Photo Information

Marines with 3rd Battalion, 8th Marine Regiment patrol alongside a road during an exercise aboard Camp Lejeune, N.C., Jan. 22. The Marines conducted reconnaissance and security patrols to enhance their combat skills and readiness for future deployments.

Photo by Cpl. Joshua Brown

Combat ready; Marines with Lima Co. conduct patrol base exercise

2 Feb 2015 | Cpl. Joshua Brown The Official United States Marine Corps Public Website

Marines with Company L, 3rd Battalion, 8th Marine Regiment, participated in a patrol base exercise, Jan. 22, at Marine Corps Base Camp Lejeune, North Carolina.

The training presented basic challenges and scenarios typical of infantry missions. The Marines were tested on patrol and security operations, reconnaissance, and command and control of troops.

During the exercise, Company L established a centralized base and conducted reconnaissance and combat patrols, using blank ammunition for simulated offensive and defensive maneuvers when encountered by an enemy force.

Platoons from other patrol bases represented friendly or enemy forces, so mock engagements were possible during the patrols. Marines were encouraged to maintain discipline and minimize brush destruction to better remain undetected from the other patrols.

“The training helps build discipline,” said Sgt. Timothy J. Padgett, a squad leader with the unit. “It makes them accountable for what they’re doing as Marines. This type of training allows us as leaders to evaluate the Marines to ensure they engage targets the correct way and monitor how they maneuver through the brush.”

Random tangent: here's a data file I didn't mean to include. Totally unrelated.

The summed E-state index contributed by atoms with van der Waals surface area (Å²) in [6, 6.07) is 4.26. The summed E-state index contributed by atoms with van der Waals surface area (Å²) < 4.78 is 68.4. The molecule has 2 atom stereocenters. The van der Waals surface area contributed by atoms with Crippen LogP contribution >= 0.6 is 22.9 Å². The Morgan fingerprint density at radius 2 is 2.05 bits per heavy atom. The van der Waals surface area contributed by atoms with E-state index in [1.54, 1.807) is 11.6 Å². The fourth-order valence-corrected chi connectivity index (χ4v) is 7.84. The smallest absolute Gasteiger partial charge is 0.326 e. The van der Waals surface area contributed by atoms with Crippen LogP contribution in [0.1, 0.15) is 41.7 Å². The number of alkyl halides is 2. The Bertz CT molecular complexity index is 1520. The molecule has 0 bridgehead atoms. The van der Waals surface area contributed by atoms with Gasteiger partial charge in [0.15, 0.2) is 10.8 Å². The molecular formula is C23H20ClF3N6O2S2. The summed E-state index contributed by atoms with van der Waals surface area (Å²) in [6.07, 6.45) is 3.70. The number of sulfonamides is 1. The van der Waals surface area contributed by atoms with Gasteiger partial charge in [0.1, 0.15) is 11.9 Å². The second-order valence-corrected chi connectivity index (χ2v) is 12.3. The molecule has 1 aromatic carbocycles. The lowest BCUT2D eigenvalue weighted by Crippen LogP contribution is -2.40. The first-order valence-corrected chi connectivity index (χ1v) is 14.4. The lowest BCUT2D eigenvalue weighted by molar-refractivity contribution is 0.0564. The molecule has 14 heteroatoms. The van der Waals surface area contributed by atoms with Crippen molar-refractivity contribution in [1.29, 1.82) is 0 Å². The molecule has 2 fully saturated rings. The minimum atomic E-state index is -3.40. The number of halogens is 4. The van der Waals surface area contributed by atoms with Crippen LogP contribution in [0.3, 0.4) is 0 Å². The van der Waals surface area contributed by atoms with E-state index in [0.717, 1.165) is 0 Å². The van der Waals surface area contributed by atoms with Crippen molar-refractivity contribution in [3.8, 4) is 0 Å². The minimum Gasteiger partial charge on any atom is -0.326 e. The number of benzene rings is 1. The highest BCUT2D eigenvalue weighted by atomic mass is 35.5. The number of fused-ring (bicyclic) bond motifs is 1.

Discipline was stressed throughout the exercise as the Marines using hand signals, posted security and moved around the terrain. 

During the training, noncommissioned officers observed the junior Marines and discuss what they noticed. The exercise was a perfect opportunity for teaching infantry tactics because many of the Marines have developed habits, both good and bad, according to Padgett. 

Padgett added that correcting bad habits such as unnecessary movements and failure to maintain noise discipline is important because these types of practices could potentially impact the unit success. 

“This type of training makes Marines more technically and tactically proficient,” said Padgett.

The training was vital to establishing teamwork within the platoon, according to Lance Cpl. Bryan E. Morgan, a rifleman with the company. 

“We’re a new platoon, this is our first operation together,” said Morgan. “We have a lot of guys who’ve only been in a few months, and this is the first training they’ve done with us. This exercise increased their experience, and was more informative than what we could get in a classroom or on paper.”